The first half of 2022 was extremely difficult for fixed-income investors. Government interest rates are up sharply, global central banks are increasingly hawkish, the outlook in Europe has darkened given the war in Ukraine and fears of energy security, anxiety about global recession is increasing, and downside risks to growth are evident and will likely grow. Inflation is primary among current challenges, and generally all investment themes have become dependent on the inflation outlook and central bank policy. Amid these formidable dynamics, opportunities do exist. Looking forward, we believe supply chains will rectify themselves, commodity price pressures will decline and the inflation rate will moderate, which will reduce the pessimism now driving rates and spreads higher.
- The pandemic continues to bedevil populations, especially China. Extreme policies in place during the peak of Covid have reversed with spectacular speed. The period of exceptional growth post-Covid has downshifted to a lower level of GDP, with 1H projected to come in near zero.
- Financial conditions have tightened significantly in the US. Mortgage rates have doubled in the last year, real disposable income has declined, though goods prices should fall due to increased inventories and wage growth is decelerating.
- A persistently high US inflation rate and elevated forward expectations led the Federal Reserve (Fed) to abort its forward guidance, hiking rates 75 basis points (bps) and signaling another 75-bp hike at the next meeting. This abrupt change in Fed guidance kickstarted a renewed period of enormous uncertainty and volatility.
- Outside of the US, global fiscal stimulus is set to turn to global fiscal drag; unlike in the US and EU, emerging markets (EM) policy flexibility is constrained by potential impact on credit quality and access to funding. Global growth has recently downshifted but should remain resilient, which continues to support the overweight of spread products. The recovery of reopening sectors has been delayed, not derailed.
The Fed and Inflation
- The Fed’s confidence in avoiding recession was key in accelerating its path of rate hikes. Forward guidance leading up to the Fed’s June meeting implied the economy was resilient and could endure a fast path to tightening, but signs of economic uncertainty accelerated.
- Ultimately the Fed’s attack on inflation is an imperfect tool unable to deal with the supply side of the equation. Central banks have decided to focus on reducing demand meaningfully, introducing the prospect of growth falling more than desired, driving market pessimism.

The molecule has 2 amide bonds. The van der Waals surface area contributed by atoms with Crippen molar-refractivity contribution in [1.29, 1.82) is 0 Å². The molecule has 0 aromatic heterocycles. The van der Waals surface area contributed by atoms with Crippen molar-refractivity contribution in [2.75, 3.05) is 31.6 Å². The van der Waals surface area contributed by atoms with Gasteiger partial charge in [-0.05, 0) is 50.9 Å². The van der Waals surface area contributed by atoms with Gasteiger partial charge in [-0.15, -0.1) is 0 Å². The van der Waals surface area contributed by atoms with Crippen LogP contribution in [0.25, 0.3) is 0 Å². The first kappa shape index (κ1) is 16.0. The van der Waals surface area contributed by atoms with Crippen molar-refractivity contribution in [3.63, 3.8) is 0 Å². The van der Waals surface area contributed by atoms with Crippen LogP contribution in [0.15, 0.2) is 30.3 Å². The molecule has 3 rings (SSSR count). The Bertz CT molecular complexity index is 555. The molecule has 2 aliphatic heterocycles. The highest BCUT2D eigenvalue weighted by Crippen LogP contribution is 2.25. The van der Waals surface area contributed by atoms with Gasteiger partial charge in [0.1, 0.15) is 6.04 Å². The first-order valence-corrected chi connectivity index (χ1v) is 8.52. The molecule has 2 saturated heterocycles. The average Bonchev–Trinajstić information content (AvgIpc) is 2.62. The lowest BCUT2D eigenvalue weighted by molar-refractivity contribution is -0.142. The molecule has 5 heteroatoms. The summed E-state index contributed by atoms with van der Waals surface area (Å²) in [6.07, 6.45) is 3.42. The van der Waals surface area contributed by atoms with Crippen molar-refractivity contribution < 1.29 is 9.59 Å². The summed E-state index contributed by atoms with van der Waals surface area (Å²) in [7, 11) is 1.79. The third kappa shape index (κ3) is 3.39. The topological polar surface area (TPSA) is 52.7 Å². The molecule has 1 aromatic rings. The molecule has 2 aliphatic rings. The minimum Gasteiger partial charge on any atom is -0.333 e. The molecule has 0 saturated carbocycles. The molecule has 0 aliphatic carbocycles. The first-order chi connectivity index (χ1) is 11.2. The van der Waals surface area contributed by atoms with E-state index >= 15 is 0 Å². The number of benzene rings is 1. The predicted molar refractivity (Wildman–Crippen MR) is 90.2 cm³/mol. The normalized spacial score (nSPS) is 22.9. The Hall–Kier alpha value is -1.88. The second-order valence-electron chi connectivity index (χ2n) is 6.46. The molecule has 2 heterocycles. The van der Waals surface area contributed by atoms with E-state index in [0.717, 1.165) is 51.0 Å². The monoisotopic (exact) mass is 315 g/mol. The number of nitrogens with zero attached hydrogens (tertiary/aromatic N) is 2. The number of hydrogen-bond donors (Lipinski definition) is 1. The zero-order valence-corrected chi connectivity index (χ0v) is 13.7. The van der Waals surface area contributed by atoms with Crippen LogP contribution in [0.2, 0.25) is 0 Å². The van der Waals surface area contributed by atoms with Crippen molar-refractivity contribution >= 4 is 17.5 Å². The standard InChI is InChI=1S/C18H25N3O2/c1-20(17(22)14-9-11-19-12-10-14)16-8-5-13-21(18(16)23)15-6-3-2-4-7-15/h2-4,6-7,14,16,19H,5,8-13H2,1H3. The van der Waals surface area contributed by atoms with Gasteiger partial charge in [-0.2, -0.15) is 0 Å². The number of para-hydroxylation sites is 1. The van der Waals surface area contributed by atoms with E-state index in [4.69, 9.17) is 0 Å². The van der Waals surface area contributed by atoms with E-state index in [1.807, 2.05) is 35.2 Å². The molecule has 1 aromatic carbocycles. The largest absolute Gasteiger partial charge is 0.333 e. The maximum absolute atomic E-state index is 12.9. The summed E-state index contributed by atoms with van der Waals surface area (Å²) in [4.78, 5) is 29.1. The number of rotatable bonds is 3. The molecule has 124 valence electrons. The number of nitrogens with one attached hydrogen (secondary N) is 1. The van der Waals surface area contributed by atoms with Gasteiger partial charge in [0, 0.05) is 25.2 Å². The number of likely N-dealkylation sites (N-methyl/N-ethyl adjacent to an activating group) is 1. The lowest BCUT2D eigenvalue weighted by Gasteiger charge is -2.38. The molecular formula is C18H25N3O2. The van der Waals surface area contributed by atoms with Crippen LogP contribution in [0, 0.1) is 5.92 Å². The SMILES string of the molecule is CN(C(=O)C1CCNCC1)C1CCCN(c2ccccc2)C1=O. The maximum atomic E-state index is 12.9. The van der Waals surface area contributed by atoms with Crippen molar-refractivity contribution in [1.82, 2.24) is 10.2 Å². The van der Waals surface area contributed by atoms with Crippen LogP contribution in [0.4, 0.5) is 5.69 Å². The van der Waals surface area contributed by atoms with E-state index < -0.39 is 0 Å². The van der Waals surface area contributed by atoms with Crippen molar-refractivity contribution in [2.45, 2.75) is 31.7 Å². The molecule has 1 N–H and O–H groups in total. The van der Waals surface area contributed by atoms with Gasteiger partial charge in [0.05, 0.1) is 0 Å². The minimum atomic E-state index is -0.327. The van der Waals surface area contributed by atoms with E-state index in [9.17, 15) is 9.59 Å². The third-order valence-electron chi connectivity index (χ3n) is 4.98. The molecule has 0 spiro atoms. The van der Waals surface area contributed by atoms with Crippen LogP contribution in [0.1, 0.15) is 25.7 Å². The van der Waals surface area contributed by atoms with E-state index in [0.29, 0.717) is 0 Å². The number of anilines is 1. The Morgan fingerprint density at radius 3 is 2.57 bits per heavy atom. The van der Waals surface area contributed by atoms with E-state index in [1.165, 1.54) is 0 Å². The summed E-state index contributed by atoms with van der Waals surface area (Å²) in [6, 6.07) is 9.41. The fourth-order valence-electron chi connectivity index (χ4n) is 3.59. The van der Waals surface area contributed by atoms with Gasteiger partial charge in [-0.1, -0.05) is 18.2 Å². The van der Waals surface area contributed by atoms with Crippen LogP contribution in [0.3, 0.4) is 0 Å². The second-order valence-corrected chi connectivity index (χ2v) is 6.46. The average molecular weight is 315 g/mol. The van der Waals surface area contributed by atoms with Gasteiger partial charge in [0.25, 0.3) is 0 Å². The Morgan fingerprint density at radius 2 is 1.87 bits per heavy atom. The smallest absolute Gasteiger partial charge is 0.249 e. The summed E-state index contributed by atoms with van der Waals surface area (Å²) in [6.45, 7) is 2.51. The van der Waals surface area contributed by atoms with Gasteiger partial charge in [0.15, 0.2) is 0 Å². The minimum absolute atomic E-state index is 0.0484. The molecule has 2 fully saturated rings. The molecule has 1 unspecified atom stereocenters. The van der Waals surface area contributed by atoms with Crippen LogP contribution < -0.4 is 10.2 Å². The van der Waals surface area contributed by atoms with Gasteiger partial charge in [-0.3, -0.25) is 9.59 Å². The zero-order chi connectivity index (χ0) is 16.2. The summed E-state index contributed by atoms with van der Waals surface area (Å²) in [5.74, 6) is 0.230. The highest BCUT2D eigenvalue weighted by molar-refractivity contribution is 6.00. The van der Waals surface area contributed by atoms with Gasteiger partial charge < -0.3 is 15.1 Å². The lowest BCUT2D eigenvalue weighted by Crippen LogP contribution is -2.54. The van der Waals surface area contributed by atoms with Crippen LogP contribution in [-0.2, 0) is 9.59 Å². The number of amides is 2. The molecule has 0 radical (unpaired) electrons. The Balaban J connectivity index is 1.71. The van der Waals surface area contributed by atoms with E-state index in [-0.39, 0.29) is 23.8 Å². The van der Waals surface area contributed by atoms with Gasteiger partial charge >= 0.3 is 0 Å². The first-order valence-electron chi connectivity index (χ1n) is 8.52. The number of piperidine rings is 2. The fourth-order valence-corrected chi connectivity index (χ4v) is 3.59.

- Fed Chair Jerome Powell has mentioned the elevated University of Michigan Consumer Sentiment Survey catching the Fed’s attention. It is concerning to use this single survey as a basis for rapidly shifting policy, as the survey is highly correlated to the price of oil, and currently stands in sharp contrast to what’s happening in the marketplace:
- TIPS breakevens have been in sharp decline for several months.
- Another indicator that inflation is receding is commodity prices—copper is highly correlated with global growth, lumber is tied closely to housing, wheat prices and shipping costs are all in decline.
- Oil futures remain elevated but we’re seeing signaling it could move lower soon.
- A strong US dollar is also a powerful headwind for inflation that needs to be considered.
- Europe is now facing ongoing war in Ukraine, energy insecurity, business uncertainty and weaker real demand. The European Central Bank (ECB) wants to start tightening monetary policy to combat inflation but energy security complicates these plans.
- The UK is facing similar challenges as the EU, including falling real disposable incomes and high inflation cutting into consumers’ ability to spend.
- Japan: While currently maintaining yield curve control (YCC), elevated rates around the world may make it a challenge to continue the policy. Core Consumer Price Index (CPI) has bounced meaningfully, yet wage pressures remain muted. Reliance on commodities has impacted the inflation rate as prices have risen, but has so far not fed through to the labor market. The country has been slow to come out of Covid; but we are confident that the GDP will continue to improve.
- China: China’s growth story will not be the same as it was post-GFC. The massive real estate sector has remained on weak footing and will weigh on growth. A sizeable infrastructure proposal recently announced is one of many measures that should help turn growth into positive territory.
Spread Sector Recap
- All sectors have been crushed year-to-date (YTD) except non-agency residential mortgage-backed securities (NARMBS). The inflation rate has led central banks to attack with aggressive short-term rates, leading to the interpretation that global growth will slow in a meaningful way. This bear market has been painful but one positive is that historically after periods of drawdown like this, sharp positive returns soon follow.
- Investment-grade credit: The risk/reward dynamic is strong. Implied default rates are north of double digits, overwhelming historical experience. Pessimism is overwhelming any fundamental analysis and has moved spreads wider. Within investment-grade energy, management teams continue to act conservatively. Elevated prices are improving cash flows; even if oil prices decline past $100, these companies will continue to perform well.